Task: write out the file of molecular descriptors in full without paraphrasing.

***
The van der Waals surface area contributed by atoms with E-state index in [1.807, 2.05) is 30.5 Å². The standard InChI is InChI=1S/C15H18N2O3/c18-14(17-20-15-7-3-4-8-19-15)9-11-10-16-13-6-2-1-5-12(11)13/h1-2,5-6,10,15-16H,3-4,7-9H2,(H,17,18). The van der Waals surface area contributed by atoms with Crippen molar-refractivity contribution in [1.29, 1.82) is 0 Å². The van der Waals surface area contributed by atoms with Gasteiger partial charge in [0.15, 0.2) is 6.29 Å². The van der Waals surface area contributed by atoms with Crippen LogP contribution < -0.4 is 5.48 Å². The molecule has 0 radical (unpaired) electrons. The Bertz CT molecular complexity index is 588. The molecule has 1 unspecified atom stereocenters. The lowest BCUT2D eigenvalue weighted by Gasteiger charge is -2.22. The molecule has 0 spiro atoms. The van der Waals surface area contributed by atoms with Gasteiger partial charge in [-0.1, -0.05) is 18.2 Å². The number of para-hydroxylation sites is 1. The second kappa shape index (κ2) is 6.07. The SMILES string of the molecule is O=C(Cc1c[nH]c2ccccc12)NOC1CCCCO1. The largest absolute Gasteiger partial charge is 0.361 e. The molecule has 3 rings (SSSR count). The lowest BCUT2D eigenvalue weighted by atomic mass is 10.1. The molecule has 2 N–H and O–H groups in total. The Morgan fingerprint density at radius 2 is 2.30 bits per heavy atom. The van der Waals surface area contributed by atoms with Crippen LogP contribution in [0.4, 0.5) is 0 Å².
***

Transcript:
The van der Waals surface area contributed by atoms with E-state index in [1.807, 2.05) is 30.5 Å². The standard InChI is InChI=1S/C15H18N2O3/c18-14(17-20-15-7-3-4-8-19-15)9-11-10-16-13-6-2-1-5-12(11)13/h1-2,5-6,10,15-16H,3-4,7-9H2,(H,17,18). The van der Waals surface area contributed by atoms with Crippen molar-refractivity contribution in [1.29, 1.82) is 0 Å². The van der Waals surface area contributed by atoms with Gasteiger partial charge in [0.15, 0.2) is 6.29 Å². The van der Waals surface area contributed by atoms with Crippen LogP contribution < -0.4 is 5.48 Å². The molecule has 0 radical (unpaired) electrons. The Bertz CT molecular complexity index is 588. The molecule has 1 unspecified atom stereocenters. The lowest BCUT2D eigenvalue weighted by Gasteiger charge is -2.22. The molecule has 0 spiro atoms. The van der Waals surface area contributed by atoms with Gasteiger partial charge in [-0.1, -0.05) is 18.2 Å². The number of para-hydroxylation sites is 1. The second kappa shape index (κ2) is 6.07. The SMILES string of the molecule is O=C(Cc1c[nH]c2ccccc12)NOC1CCCCO1. The largest absolute Gasteiger partial charge is 0.361 e. The molecule has 3 rings (SSSR count). The lowest BCUT2D eigenvalue weighted by atomic mass is 10.1. The molecule has 2 N–H and O–H groups in total. The Morgan fingerprint density at radius 2 is 2.30 bits per heavy atom. The van der Waals surface area contributed by atoms with Crippen LogP contribution in [0.4, 0.5) is 0 Å².